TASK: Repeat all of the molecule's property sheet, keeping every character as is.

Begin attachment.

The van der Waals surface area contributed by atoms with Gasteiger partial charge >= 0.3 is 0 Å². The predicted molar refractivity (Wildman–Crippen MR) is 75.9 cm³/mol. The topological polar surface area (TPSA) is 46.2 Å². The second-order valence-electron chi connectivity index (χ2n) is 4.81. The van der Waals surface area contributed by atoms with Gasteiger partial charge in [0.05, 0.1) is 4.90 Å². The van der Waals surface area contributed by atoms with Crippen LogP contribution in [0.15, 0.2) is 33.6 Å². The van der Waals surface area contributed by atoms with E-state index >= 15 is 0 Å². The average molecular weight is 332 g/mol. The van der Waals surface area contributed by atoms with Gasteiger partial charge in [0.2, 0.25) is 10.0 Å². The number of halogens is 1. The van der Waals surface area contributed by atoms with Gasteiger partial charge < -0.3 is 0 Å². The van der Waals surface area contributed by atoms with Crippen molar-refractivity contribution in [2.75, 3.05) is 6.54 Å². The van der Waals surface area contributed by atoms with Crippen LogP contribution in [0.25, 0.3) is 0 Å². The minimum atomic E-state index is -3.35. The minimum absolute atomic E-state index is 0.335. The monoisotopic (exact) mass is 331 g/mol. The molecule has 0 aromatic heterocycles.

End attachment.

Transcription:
The van der Waals surface area contributed by atoms with Gasteiger partial charge >= 0.3 is 0 Å². The predicted molar refractivity (Wildman–Crippen MR) is 75.9 cm³/mol. The topological polar surface area (TPSA) is 46.2 Å². The second-order valence-electron chi connectivity index (χ2n) is 4.81. The van der Waals surface area contributed by atoms with Gasteiger partial charge in [0.05, 0.1) is 4.90 Å². The van der Waals surface area contributed by atoms with Crippen LogP contribution in [0.15, 0.2) is 33.6 Å². The van der Waals surface area contributed by atoms with E-state index >= 15 is 0 Å². The average molecular weight is 332 g/mol. The van der Waals surface area contributed by atoms with Gasteiger partial charge in [0.2, 0.25) is 10.0 Å². The number of halogens is 1. The van der Waals surface area contributed by atoms with Gasteiger partial charge < -0.3 is 0 Å². The van der Waals surface area contributed by atoms with Crippen molar-refractivity contribution in [2.75, 3.05) is 6.54 Å². The van der Waals surface area contributed by atoms with Crippen LogP contribution in [0.25, 0.3) is 0 Å². The minimum atomic E-state index is -3.35. The minimum absolute atomic E-state index is 0.335. The monoisotopic (exact) mass is 331 g/mol. The molecule has 0 aromatic heterocycles.